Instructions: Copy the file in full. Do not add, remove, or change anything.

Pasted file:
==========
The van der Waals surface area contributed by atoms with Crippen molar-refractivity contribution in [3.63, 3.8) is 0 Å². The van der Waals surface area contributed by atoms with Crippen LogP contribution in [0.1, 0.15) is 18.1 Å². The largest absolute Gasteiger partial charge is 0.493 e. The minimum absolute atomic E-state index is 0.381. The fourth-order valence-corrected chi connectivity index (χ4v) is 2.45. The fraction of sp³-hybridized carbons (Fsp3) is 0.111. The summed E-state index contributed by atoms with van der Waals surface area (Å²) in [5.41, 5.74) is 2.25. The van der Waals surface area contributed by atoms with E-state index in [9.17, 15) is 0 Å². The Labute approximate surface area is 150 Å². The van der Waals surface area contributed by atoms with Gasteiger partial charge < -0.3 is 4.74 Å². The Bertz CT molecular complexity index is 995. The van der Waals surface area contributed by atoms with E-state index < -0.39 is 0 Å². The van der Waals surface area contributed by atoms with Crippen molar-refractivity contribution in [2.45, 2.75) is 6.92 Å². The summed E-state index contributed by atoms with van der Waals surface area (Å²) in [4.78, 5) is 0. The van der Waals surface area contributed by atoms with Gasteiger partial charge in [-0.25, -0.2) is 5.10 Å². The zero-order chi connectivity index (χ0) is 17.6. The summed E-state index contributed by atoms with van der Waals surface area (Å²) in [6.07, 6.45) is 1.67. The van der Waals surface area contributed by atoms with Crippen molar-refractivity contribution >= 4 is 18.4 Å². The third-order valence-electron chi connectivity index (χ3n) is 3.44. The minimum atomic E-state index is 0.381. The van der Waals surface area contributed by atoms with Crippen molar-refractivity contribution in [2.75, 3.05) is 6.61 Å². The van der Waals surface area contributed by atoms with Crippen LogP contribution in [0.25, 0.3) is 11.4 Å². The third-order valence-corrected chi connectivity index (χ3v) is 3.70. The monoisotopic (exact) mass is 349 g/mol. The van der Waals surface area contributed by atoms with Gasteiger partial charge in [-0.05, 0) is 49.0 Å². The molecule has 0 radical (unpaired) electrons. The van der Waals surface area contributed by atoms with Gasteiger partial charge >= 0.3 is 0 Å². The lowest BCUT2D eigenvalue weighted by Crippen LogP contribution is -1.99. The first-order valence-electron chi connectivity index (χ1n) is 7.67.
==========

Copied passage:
The van der Waals surface area contributed by atoms with Crippen molar-refractivity contribution in [3.63, 3.8) is 0 Å². The van der Waals surface area contributed by atoms with Crippen LogP contribution in [0.1, 0.15) is 18.1 Å². The largest absolute Gasteiger partial charge is 0.493 e. The minimum absolute atomic E-state index is 0.381. The fourth-order valence-corrected chi connectivity index (χ4v) is 2.45. The fraction of sp³-hybridized carbons (Fsp3) is 0.111. The summed E-state index contributed by atoms with van der Waals surface area (Å²) in [5.41, 5.74) is 2.25. The van der Waals surface area contributed by atoms with E-state index in [9.17, 15) is 0 Å². The Labute approximate surface area is 150 Å². The van der Waals surface area contributed by atoms with Gasteiger partial charge < -0.3 is 4.74 Å². The Bertz CT molecular complexity index is 995. The van der Waals surface area contributed by atoms with E-state index < -0.39 is 0 Å². The van der Waals surface area contributed by atoms with Crippen molar-refractivity contribution in [2.45, 2.75) is 6.92 Å². The summed E-state index contributed by atoms with van der Waals surface area (Å²) in [4.78, 5) is 0. The van der Waals surface area contributed by atoms with Gasteiger partial charge in [-0.25, -0.2) is 5.10 Å². The zero-order chi connectivity index (χ0) is 17.6. The summed E-state index contributed by atoms with van der Waals surface area (Å²) in [6.07, 6.45) is 1.67. The van der Waals surface area contributed by atoms with Crippen molar-refractivity contribution >= 4 is 18.4 Å². The third-order valence-electron chi connectivity index (χ3n) is 3.44. The minimum atomic E-state index is 0.381. The van der Waals surface area contributed by atoms with Crippen molar-refractivity contribution in [2.75, 3.05) is 6.61 Å². The van der Waals surface area contributed by atoms with Crippen LogP contribution in [0.25, 0.3) is 11.4 Å². The third-order valence-corrected chi connectivity index (χ3v) is 3.70. The monoisotopic (exact) mass is 349 g/mol. The van der Waals surface area contributed by atoms with Gasteiger partial charge in [-0.05, 0) is 49.0 Å². The molecule has 0 radical (unpaired) electrons. The van der Waals surface area contributed by atoms with Gasteiger partial charge >= 0.3 is 0 Å². The lowest BCUT2D eigenvalue weighted by Crippen LogP contribution is -1.99. The first-order valence-electron chi connectivity index (χ1n) is 7.67.